International Journal of
English and Literature

  • Abbreviation: Int. J. English Lit.
  • Language: English
  • ISSN: 2141-2626
  • DOI: 10.5897/IJEL
  • Start Year: 2010
  • Published Articles: 278


An in-depth review of the two most common feedback forms in English undergraduate programs: The connection of their consequential academic damages to students’ perceptions of their teachers, and how video-recorded feedback can combat these effects

Janice Hill
  • Janice Hill
  • Department of Global Innovation, Social Emotional Learning, & Educational Technology, Sanford College of Education, National University, Los Angeles, California, USA.
  • Google Scholar

  •  Received: 07 December 2023
  •  Accepted: 13 February 2024
  •  Published: 29 February 2024


This review, built upon the criticism receiver’s harmony theory and incorporating the voices of the majority of English undergraduate students and English department professors at California State University, Northridge, and North Central University as its primary foundation, explores the two most prominent types of personal feedback in undergraduate English courses. It delves into their individual psychosocial effects, the teacher-student social dynamics these effects create, the consequences of these social dynamics on student learning, and the solution for these consequences found in video-recorded feedback. The author has identified these types as Form A and Form B. Form B focuses on assessments of task execution, whereas Form A consists of subjective comments about pupils' capacity for study. From the mentioned critical foundation, the author infers that there is a psychological balance that exists between the expectations of professional, impartial, and formal assignment comments and the view of teachers as formal, knowledgeable professionals. Students’ crucial trust and understanding of their teachers’ roles depend on whether the latter component is satisfied. When feedback doesn't meet the standards of the latter component, it casts doubt on teachers' identities and makes their authority questionable. Developmentally psychology-based cognitive dissonance appears, endangering the mentorship-centered connection and impeding the acquisition of technical and strategic skills. A thorough solution of video-recorded feedback is provided to address these problems. Teachers can convey commitment and knowledge by using this strategy, addressing identity-centered viewpoints, and capturing tone and gestures. It also offers a sophisticated communication pathway. Individualized, transparent, and coordinated feedback is made easier with the use of video feedback, improving psychological equilibrium. It humanizes the feedback process by promoting involvement, connection, and a supportive learning environment. It also acts as a tool for educators to reflect on themselves. This multifaceted approach demonstrates the potential to restore trust and understanding in the student-teacher relationship in undergraduate English education.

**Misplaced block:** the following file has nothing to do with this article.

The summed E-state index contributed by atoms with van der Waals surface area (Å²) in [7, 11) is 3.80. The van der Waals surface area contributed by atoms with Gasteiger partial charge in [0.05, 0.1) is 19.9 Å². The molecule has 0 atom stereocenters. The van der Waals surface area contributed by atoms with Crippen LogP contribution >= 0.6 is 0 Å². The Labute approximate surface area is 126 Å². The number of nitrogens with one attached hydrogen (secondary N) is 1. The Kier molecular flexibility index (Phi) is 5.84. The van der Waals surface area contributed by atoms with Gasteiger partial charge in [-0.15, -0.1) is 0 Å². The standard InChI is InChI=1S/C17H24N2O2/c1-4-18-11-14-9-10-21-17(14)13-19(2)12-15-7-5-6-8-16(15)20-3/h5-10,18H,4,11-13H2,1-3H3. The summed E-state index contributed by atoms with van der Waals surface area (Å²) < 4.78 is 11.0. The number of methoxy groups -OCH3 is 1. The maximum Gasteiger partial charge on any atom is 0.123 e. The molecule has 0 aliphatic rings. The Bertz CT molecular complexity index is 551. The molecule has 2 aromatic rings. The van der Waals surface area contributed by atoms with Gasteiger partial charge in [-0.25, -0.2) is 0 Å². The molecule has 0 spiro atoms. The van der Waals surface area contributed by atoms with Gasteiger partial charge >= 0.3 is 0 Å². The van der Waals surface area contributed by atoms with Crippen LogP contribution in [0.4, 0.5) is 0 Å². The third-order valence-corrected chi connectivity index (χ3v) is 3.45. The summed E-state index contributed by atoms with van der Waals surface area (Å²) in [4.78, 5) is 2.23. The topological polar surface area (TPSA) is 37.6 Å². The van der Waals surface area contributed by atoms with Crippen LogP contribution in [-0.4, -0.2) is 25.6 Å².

Key words: Video-feedback, responding to writing, teacher feedback.